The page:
Please use this identifier to cite or link to this item:
PIRA download icon_1.1View/Download Full Text
DC FieldValueLanguage
dc.contributorDepartment of Land Surveying and Geo-Informatics-
dc.creatorZhou, T-
dc.creatorLiu, X-
dc.creatorQian, Z-
dc.creatorChen, H-
dc.creatorTao, F-
dc.publisherMolecular Diversity Preservation International (MDPI)en_US
dc.rights© 2019 by the authors. Licensee MDPI, Basel, Switzerland. This article is an open access article distributed under the terms and conditions of the Creative Commons Attribution (CC BY) license (
dc.rightsThe following publication Zhou T, Liu X, Qian Z, Chen H, Tao F. Automatic Identification of the Social Functions of Areas of Interest (AOIs) Using the Standard Hour-Day-Spectrum Approach. ISPRS International Journal of Geo-Information. 2020; 9(1):7, is available at
dc.subjectLand use typeen_US
dc.subjectMachine learningen_US
dc.subjectSocial functionen_US
dc.subjectUrban functional zoningen_US
dc.titleAutomatic identification of the social functions of areas of interest (AOIS) using the standard hour-day-spectrum approachen_US
dc.typeJournal/Magazine Articleen_US
dcterms.abstractThe social function of areas of interest (AOIs) is crucial to the identification of urban functional zoning and land use classification, which has been a hot topic in various fields such as urban planning and smart city fields. Most existing studies on urban functional zoning and land use classification either largely rely on low-frequency remote sensing images, which are constrained to the block level due to their spatial scale limitation, or suffer from low accuracy and high uncertainty when using dynamic data, such as social media and traffic data. This paper proposes an hour-day-spectrum (HDS) approach for generating six types of distribution waveforms of taxi pick-up and drop-off points which serve as interpretation indicators of the social functions of AOIs. To achieve this goal, we first performed fine-grained cleaning of the drop-off points to eliminate the spatial errors caused by taxi drivers. Next, buffer and spatial clustering were integrated to explore the associations between travel behavior and AOIs. Third, the identification of AOI types was made by using the standard HDS method combined with the k-nearest neighbor (KNN) algorithm. Finally, some matching tests were carried out by similarity indexes of a standard HDS and sample HDS, i.e., the Gaussian kernel function and Pearson coefficient, to ensure matching accuracy. The experiment was conducted in the Chongchuan and Gangzha Districts, Nantong, Jiangsu Province, China. By training 50 AOI samples, six types of standard HDS of residential districts, schools, hospitals, and shopping malls were obtained. Then, 108 AOI samples were tested, and the overall accuracy was found to be 90.74%. This approach generates value-added services of the taxi trajectory and provides a continuous update and fine-grained supplementary method for the identification of land use types. In addition, the approach is object-oriented and based on AOIs, and can be combined with image interpretation and other methods to improve the identification effect.-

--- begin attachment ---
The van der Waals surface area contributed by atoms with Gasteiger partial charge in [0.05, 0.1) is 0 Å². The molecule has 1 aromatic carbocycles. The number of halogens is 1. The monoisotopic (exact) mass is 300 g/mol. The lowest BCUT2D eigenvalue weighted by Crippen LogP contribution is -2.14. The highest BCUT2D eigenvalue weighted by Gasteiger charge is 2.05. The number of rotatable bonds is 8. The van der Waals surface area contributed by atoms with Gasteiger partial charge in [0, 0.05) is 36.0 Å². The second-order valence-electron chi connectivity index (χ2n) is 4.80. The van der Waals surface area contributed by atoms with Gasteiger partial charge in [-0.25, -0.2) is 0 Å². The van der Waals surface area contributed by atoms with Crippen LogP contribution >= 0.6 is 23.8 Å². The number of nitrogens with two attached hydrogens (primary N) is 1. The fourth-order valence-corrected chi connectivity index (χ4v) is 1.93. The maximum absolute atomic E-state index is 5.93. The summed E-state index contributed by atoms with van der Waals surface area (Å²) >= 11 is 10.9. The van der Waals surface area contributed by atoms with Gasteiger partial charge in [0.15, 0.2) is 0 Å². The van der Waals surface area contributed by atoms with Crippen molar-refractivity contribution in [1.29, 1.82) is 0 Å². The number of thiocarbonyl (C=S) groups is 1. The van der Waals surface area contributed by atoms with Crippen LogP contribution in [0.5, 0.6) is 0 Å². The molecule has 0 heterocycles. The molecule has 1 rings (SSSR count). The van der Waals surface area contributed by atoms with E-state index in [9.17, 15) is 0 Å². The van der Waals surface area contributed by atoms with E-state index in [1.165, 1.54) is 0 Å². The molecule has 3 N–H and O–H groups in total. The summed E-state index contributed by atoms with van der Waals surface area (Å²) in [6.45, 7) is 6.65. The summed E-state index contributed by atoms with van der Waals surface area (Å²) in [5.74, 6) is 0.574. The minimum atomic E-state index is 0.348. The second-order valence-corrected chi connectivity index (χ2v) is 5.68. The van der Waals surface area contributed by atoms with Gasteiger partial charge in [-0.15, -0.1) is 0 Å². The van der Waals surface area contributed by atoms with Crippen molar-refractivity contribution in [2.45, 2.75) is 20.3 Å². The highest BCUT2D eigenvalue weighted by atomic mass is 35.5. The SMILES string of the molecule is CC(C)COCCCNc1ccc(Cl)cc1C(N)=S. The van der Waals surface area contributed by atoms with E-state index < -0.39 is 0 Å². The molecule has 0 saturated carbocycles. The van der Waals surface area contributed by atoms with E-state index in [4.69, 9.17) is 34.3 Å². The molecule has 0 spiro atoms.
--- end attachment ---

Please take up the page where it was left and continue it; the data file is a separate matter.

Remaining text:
dcterms.accessRightsopen accessen_US
dcterms.bibliographicCitationISPRS international journal of geo-information, 2019, v. 9, no. 1, 7-
dcterms.isPartOfISPRS international journal of geo-information-
dc.description.validate202006 bcma-
dc.description.oaVersion of Recorden_US
Appears in Collections:Journal/Magazine Article
Files in This Item:
File Description SizeFormat 
Zhou_Automatic_identification_social.pdf14.45 MBAdobe PDFView/Open
Open Access Information
Status open access
File Version Version of Record
View full-text via PolyU eLinks SFX Query
Show simple item record

Page views

Last Week
Last month
Citations as of Oct 1, 2023


Citations as of Oct 1, 2023


Citations as of Sep 28, 2023


Citations as of Sep 28, 2023

Google ScholarTM



Items in DSpace are protected by copyright, with all rights reserved, unless otherwise indicated.